• KPIs – Key Performance Indicators. KPIs are commonly used by an organization to evaluate its success or the success of a particular activity in which it is engaged.


  • Line of Credit: Agreement by a bank that a company may borrow at any time up to an established limit.
  • Liquidity: the degree to which assets are held in cash or in a form that can easily and immediately be converted into money. Liquidity can also be defined as the ability of an institution to meet its current financial obligations.
  • Loan Term: The length of time before the loan is due to be repaid in full.


  • Microfinance: Financial services targeting low-and-moderate income businesses or households that are underserved by traditional financial institutions. Microfinance services include credit, savings, insurance and remittances.
  • MDG: Millennium Development Goals. Eight international development goals established following the United Nations Millennium Summit in 2000 whose aim is to encourage development by improving social and economic conditions in the world’s poorest countries.
  • MFI: Microfinance Institution. A financial institution whose legal structure may be a nonprofit organization, non-bank financial institution, regulated financial institution or commercial bank and that provides banking products and services to low-income clients.
  • MRI: Mission-Related Investment. An investment made using assets from a foundation’s endowment that seeks to create social impact as well as typically risk-adjusted financial returns.


  • OECD: Organization for Economic Co-Operation and Development. An international economic organization founded in 1961 to stimulate economic progress and world trade, and that currently comprises 34 countries. It is a forum committed to democracy and the market economy, providing a platform to compare policy experiences, seek answers to common problems, identify good practices and coordinate domestic and international policies of its members.


  • PRI: Program-Related Investment. An investment made by a U.S.-based foundation that qualifies as a charitable expense under the tax code, allowing the foundation to include the investment as part of the 5% of assets it must distribute philanthropically each year to maintain its non-profit status.
  • Private Debt Plus™:  A mark orginated and used by TriLinc to describe a type of Private Debt that seeks both Competitive Market Rate Returns PLUS Measurable Positive Impact.


  • Renewable Energy: Derived from natural processes that are replenished from renewable resources, including electricity and heat generated from solar, wind, ocean, hydropower, biomass, geothermal resources, and hydrogen.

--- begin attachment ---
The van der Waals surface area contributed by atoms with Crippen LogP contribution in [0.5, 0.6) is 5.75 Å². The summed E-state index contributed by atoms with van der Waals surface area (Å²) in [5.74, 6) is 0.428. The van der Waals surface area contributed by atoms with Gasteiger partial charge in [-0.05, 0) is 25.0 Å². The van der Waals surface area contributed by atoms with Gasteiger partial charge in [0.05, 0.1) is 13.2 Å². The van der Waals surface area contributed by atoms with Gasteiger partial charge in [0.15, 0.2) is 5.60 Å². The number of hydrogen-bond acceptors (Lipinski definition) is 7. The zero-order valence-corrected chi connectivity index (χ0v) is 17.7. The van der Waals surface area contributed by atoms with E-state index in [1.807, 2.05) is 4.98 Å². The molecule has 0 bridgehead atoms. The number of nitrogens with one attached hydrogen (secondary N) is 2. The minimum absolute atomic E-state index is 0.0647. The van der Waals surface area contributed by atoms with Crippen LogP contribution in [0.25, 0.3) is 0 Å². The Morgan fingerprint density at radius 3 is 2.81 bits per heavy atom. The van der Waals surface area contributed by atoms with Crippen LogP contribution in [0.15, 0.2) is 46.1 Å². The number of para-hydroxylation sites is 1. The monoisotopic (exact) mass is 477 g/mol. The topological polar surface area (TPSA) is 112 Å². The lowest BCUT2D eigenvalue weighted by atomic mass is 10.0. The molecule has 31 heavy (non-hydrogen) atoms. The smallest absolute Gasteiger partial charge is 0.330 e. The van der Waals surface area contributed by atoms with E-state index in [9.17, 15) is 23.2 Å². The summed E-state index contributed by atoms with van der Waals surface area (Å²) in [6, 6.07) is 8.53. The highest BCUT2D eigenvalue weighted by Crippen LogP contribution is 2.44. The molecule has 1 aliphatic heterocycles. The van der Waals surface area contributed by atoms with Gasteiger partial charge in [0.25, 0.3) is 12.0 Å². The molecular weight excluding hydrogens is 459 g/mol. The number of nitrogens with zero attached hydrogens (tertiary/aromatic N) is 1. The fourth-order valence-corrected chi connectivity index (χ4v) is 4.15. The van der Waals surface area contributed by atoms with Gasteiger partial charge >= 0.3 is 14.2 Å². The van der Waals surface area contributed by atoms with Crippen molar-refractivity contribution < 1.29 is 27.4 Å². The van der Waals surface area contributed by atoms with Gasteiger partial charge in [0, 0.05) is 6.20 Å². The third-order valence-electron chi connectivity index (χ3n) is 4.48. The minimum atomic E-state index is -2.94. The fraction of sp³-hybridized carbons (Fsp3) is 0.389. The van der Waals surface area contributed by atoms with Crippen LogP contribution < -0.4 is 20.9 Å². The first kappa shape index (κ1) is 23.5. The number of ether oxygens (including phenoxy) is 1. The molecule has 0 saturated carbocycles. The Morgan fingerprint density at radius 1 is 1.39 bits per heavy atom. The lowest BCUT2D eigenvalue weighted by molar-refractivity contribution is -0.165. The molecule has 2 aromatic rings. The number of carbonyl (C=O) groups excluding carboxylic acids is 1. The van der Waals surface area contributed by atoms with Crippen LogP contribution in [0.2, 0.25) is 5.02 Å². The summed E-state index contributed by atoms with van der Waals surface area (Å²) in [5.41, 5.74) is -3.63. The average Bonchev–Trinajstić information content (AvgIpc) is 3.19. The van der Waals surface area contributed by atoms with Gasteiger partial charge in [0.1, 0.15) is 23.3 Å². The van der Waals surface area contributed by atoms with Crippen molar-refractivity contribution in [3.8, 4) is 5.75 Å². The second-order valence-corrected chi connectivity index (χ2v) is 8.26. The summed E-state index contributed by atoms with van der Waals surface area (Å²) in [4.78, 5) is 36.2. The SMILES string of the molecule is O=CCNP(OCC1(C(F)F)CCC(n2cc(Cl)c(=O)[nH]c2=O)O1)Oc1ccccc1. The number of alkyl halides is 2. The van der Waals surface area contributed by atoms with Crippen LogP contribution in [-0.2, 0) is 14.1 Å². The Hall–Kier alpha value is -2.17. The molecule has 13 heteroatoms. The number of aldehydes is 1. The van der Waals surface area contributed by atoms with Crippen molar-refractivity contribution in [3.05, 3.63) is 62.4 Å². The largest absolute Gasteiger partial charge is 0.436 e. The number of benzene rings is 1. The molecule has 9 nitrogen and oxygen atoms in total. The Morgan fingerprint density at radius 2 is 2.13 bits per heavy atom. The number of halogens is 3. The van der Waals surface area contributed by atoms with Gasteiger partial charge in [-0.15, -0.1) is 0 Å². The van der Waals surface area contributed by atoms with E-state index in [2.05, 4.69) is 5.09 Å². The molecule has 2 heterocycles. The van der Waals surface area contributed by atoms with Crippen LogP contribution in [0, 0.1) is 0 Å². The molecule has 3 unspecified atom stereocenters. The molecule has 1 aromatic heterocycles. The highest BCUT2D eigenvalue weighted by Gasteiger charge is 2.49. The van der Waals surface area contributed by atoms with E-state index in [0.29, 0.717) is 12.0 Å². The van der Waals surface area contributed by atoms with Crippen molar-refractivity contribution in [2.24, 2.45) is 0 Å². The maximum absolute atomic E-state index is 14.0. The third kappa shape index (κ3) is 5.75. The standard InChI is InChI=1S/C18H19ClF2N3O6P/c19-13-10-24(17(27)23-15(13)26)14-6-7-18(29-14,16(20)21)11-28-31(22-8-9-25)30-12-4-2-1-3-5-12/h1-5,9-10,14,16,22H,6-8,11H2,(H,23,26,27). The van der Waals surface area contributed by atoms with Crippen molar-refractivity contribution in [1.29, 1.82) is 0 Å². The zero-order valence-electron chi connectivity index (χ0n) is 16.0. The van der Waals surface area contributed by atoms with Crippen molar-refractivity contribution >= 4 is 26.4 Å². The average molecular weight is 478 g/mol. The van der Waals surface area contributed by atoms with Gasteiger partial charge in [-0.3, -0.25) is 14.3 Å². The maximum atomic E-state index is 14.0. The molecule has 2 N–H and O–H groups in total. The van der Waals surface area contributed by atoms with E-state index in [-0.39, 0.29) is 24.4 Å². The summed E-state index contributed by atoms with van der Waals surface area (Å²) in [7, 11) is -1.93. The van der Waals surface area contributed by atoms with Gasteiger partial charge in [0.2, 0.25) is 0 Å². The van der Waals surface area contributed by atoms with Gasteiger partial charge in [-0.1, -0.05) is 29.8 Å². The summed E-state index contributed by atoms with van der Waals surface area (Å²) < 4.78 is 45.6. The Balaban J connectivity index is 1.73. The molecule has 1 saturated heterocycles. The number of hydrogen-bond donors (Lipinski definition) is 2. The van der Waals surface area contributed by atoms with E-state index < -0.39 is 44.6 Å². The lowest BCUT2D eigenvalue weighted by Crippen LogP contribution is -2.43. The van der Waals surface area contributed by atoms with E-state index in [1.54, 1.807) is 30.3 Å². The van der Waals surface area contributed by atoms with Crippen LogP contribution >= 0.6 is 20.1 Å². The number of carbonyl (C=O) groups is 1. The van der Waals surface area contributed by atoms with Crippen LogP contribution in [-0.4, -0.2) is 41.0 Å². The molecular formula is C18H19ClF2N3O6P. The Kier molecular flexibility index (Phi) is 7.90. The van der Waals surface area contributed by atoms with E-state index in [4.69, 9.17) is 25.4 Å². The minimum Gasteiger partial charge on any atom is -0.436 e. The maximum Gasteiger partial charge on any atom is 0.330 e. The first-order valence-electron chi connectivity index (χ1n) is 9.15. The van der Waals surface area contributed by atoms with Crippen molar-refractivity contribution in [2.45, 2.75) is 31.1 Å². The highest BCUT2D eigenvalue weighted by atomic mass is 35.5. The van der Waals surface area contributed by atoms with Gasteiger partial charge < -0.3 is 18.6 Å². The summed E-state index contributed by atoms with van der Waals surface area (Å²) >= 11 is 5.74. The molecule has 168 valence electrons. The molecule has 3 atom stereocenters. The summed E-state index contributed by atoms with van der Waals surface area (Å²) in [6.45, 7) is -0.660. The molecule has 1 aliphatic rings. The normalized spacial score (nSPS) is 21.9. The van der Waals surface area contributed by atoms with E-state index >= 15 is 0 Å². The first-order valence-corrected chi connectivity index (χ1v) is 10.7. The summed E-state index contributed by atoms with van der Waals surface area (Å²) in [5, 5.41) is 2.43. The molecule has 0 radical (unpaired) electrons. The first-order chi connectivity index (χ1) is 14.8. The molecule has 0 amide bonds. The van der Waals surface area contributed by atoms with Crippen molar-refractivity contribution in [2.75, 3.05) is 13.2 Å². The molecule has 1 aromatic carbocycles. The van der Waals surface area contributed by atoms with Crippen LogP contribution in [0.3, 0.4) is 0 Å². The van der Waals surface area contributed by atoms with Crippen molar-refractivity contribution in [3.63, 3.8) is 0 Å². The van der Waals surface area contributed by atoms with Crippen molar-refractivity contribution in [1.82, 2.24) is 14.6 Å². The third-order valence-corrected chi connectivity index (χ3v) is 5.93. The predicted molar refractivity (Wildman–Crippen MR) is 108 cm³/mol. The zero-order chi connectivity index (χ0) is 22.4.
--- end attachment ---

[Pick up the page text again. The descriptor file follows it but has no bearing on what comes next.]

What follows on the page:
• Retail Investor: Individual who makes investments for his/her own account, rather than for a company or organization, and whose income and asset levels are below the criteria for accredited investors established by the Securities and Exchange Commission.


  • SGB: Small and Growing Business. A commercially viable business that has significant potential for expansion and social impact in the communities where it operates.
  • SME: Small and Medium Enterprise. Subject to various definitions, but generally a company characterized by the number of its employees or annual sales or assets. The World Bank defines a small enterprise as meeting two of the following three criteria: minimum 50 employees, under $3 million in each assets and sales, and a medium enterprise as meeting two of the following three criteria: up to 300 employees, total assets and total sales of up to $15 million. TriLinc defines SMEs as those businesses having less than 500 employees.
  • SRI: Socially Responsible Investing. SRI primarily employs negative screening (although some SRI managers engage in shareholder activism) so that investors don’t invest in companies whose profit-generating activities produce negative social or environmental outcomes.
  • Social Entrepreneur/Enterprise: An entrepreneur or organization that pursues a double or triple bottom line business model, either as a for-profit business or as a mixed entity whose revenue includes charitable contributions and public sector subsidies.
  • Sustainable Development: Development that meets present needs without compromising the ability of future generations to meet their own needs. It assumes the conservation of the natural assets for future growth and development.


  • TA: Technical Assistance. Providing advice, assistance and training pertaining to the management of a business or development project.
  • Triple Bottom Line: The simultaneous pursuit of a social enterprise or business to achieve financial, social and environmental returns on investment.


  • Underserved: Potential consumers, particularly within the BoP, who lack access to mainstream suppliers of goods and services.


  • Venture Philanthropy: Applies concepts and techniques from venture capital finance to achieve philanthropic goals and create social return.